Why Jurassic World: Fallen Kingdom's Indoraptor Makes no Sense

Friday, November 6, 2020

The Jurassic Park franchise has always been stuck between two worlds, trying to find a workable middle ground. On the one hand, it's based around a classic, self-contained morality story that people have been repackaging for eons: Humanity toys with powers above their pay grade, gets smacked around by hubris, and is either rewarded for having learned not to play tiddlywinks with the rules of man and nature, or is eaten by monsters. It's simple. It's iconic. It's an Aesop's fable with Velociraptors.

On the other hand, 1993's Jurassic Park was also a blockbuster event, and therefore could never be allowed to end. Even when the film's lessons were fully played out and the heroes were staring wistfully at some pelicans, the audience was going to demand more. And so the franchise followed the path laid out by 1986's Aliens, and used as a template for every action-thriller sequel ever since: "The same monsters from the first movie, but even worse!" And thus, The Lost World: Jurassic Park expanded on the first film's lesson of "you shouldn't make dinosaurs" and added the caveat "also, you shouldn't take them to California." Jurassic Park III, meanwhile, said "You still shouldn't have made dinosaurs, especially not really mean ones."

And then there was Jurassic World, Colin Trevorrow's downy-soft reboot. With hearty helpings of nostalgia and updated special effects, the big budget follow up breathed new life into the franchise. Fans basked in the glow of the series' potential, wondering what new lessons and stories and visual spectacles might materialize in the years to come. It was a fresh start for a stale but beloved universe — one largely blown when Jurassic World: Fallen Kingdom reached theaters in 2018, boldly shouting "you still still shouldn't make dinosaurs, especially not really mean ones, and you still shouldn't take them to California."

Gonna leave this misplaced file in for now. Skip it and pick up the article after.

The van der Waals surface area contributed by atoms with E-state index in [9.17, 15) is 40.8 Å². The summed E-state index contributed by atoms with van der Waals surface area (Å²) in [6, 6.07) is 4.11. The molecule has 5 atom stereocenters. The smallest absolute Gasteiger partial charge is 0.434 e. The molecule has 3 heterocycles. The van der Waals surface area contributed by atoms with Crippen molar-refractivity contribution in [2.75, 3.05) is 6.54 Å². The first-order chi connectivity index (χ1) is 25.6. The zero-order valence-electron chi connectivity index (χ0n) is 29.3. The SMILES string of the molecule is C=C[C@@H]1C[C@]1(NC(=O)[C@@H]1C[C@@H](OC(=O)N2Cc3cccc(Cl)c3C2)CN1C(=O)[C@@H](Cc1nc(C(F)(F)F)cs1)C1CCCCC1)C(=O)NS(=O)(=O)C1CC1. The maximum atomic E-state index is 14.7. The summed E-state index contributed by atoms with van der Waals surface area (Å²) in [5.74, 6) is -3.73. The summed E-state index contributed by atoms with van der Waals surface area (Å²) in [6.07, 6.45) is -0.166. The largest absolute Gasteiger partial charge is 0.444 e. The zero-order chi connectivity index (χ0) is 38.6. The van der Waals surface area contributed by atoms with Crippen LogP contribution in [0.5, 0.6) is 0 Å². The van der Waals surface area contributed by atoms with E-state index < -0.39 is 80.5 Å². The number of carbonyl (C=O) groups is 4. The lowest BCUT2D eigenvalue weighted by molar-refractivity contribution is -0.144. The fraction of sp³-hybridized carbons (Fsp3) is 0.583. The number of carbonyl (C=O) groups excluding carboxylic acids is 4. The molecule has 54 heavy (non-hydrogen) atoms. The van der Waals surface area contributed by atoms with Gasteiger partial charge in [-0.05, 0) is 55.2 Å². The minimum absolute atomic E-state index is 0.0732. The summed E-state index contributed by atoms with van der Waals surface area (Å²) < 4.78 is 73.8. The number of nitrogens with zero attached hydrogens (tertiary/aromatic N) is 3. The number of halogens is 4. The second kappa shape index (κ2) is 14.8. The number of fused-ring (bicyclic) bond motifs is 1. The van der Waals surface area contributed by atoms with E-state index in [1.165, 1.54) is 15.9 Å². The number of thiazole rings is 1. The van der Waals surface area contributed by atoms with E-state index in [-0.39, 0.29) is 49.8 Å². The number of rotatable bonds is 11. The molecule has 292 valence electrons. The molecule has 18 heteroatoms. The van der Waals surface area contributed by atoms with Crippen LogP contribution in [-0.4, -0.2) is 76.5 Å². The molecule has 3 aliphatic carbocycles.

And no dinosaur was meaner or more ill-suited for West Coast living than the Indoraptor, a man-made monstrosity that had the logical parts of its genetic structure replaced with frog DNA.

The Indoraptor: A weapon that you need a gun to use

The Indoraptor is a proprietary cranky dinosaur monster mash, designed to graveyard smash any target designated by its owner. It had all the classics wrapped up inside its slinky frame: Velociraptor claws, a T-rex mouth, the echolocation of Flipper. It was terrifying. It also didn't make a lick of sense, as a number of Redditors, and other fans across the internet, have pointed out.

Henry Wu's Indoraptor was designed and marketed as the last word in home defense. See if you can spot where the plan falls apart: Through behavioral conditioning, the Indoraptor was taught to use its considerable strength, speed, and endurance to slaughter a marked target on its owner's command. In order to signal the monster's "sic 'em" response, its prey would have to be painted with a laser marker. The Indoraptor would then be given an audio signal to attack. Both the laser marker and the audio transmitter were attached to the body of a rifle.

Put another way, you had to point a gun directly at a target in order to ... make the Indoraptor attack it.

For the unfamiliar, guns are weapons that have gained a certain level of notoriety over the years thanks to their astonishing ability to kill the things they're pointed at, regardless of whether or not there's a dinosaur hybrid in the mix. Essentially, what the Machiavellian minds behind Jurassic World have created here is a slower, less reliable bullet that needs to be fed a whole cow once a day and will, if history has taught us anything, eventually break out of its cage and eat its owner's colleagues.

But hey, at least it nearly sold at auction for $28 million, or less than half of what Kentucky Derby winning thoroughbred horse Fusaichi Pegasus sold for in 2000, according to The New York Times. Man, sometimes it feels like these movies about dinosaur theme parks aren't logical at all.

Source: www.looper.com